Nepal: ensuring a worm-free childhood

August 2008

A school boy being given a deworming tablet.
WHO/H. Allen

Most children in developing countries are infected with common intestinal worms. The parasites can cause malnutrition and sap a child's ability to grow, thrive and learn.

Over nearly a decade, in one of the world's most effective worm control programmes, female village volunteers in Nepal have distributed over 20 million tablets of albendazole, a deworming drug, to Nepali pre-school children.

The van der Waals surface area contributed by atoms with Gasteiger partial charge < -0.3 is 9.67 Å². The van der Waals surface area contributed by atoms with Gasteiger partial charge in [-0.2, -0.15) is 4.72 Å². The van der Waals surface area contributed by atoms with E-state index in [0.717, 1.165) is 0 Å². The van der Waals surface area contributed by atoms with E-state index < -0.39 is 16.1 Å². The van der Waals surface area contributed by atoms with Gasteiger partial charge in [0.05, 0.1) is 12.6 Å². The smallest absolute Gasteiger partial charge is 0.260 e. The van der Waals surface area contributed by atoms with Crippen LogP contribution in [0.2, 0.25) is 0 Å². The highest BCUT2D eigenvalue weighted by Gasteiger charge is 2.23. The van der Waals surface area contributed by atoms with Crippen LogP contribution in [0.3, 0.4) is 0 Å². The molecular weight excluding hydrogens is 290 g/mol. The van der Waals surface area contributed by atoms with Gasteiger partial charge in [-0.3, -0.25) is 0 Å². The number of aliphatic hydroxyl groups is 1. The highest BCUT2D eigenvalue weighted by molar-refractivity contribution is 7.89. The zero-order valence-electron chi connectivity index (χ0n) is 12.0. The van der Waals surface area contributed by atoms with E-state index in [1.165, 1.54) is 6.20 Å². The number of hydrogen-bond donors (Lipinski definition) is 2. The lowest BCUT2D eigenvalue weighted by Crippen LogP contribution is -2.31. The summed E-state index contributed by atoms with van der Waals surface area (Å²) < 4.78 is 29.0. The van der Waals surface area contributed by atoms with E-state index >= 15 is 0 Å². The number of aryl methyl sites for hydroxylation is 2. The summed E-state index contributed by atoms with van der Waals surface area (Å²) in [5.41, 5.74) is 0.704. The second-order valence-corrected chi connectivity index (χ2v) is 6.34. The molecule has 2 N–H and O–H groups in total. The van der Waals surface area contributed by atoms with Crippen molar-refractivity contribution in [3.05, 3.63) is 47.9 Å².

With such broad and regular use of the drug over the years monitoring drug resistance is essential to ensure ongoing worm control success.

This photo story shows how Nepali health workers, assisted by WHO and UNICEF, carried out a study among school children to find out if the drug is still working.

Read the photo story

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